The First Requirement of Religion

A religion needs people more than it needs a god.

Consider the importance to many of today’s religions of names. Most of them have at least a few big ones: major prophets, people who were said to have entered into covenants with their creators, people who set forth systems of ideas, ones who did things so utterly impressive that those around them felt they had to be divine. But at the base of every religion, whether they are remembered or not, are people, and these people can leave an indelible mark on how the religion works, spreads, and shapes itself.

Just as a religion can’t begin without people, it can’t carry on without them. Religion is belief, first and foremost; when there are none left to believe, the religion is no more. Similarly, the kind of people a religion appeals to will determine how it spreads and where it flourishes. Scholars are likely to disdain a religion that disdains book-learning, but favor one that advocates the spread of knowledge, for instance. The poor may prefer to believe in a god who values people by what they do, but higher classes will likely prefer a god who values people by what they were born into. Therefore, a religion’s spread will be determined by its traits, particularly those that appeal to the kinds of people in a given area.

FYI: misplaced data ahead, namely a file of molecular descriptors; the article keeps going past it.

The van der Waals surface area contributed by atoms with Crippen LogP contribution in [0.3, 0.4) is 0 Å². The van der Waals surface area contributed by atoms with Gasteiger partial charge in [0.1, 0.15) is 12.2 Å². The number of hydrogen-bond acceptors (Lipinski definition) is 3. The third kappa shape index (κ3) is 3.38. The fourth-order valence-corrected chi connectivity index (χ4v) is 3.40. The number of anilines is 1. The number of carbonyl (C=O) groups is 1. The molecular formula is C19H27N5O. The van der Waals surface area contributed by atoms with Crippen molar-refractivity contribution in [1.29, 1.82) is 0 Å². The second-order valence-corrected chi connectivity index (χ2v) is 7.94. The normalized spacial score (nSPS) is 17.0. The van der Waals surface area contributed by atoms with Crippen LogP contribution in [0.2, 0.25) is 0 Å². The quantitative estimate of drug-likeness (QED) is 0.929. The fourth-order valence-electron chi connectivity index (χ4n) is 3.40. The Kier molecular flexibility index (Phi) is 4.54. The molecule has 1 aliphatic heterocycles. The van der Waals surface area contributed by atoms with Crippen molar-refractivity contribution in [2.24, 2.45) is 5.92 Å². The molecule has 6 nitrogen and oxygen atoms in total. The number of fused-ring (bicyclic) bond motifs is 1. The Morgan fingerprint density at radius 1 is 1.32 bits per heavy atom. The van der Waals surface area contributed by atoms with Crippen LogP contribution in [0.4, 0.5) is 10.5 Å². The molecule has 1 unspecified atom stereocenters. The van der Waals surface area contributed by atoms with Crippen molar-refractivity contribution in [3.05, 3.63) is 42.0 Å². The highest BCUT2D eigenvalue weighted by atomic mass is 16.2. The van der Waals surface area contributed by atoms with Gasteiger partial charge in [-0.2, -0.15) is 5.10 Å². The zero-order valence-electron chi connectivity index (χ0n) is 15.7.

There might even be adaptation to account for these differences. Varying treatments of the same god could result in different levels of success among different people—you might not be able to convince a farming community to pray to a war god for chances to earn renown in battle, but those same people may fervently pray to the same god to keep his glorious wars somewhere else. Or they might reinterpret the god’s domain so that they can entreat him for things more on their level. “Make our blades sharp, steel our hearts for the fight ahead, let our enemies fall in swarms—bless us your servants as we make war upon the locusts!” So in different regions with different populations, the religion may itself emphasize different aspects, adapting to the people it seeks to serve.

Speaking of carrying on, what about the effects of the prohibitions and exhortations of a religion? Some of these are common sense—for instance, a religion that requires complete celibacy from every worshiper will have a very hard time swelling the ranks in more ways than one. (On the other hand, you’d have the opposite effect with a religion that puts a lot of weight on extremely regular fertility rituals.) And lauding those who fight and die for the faith will, logically enough, result in a lot of fighting and deaths; useful if you need to defend it anyway, but counterproductive in peacetime. But consider other factors. How persistently the faithful are supposed to proselytize, for instance, can have interesting effects: too strong and you scare your potential converts away, too light and nobody figures out you’re recruiting. Or, for that matter, difficulty of being inducted into the faith or getting to learn the “true mysteries”; making it a challenge can make it seem more like a badge of honor and therefore worth it, but too much difficulty might scare off anyone short of the fanatical.

But in all these circumstances, it is people who are making the difference; without them, would there even be a religion to write about?

(More RPG Blog Carnival, of course!)

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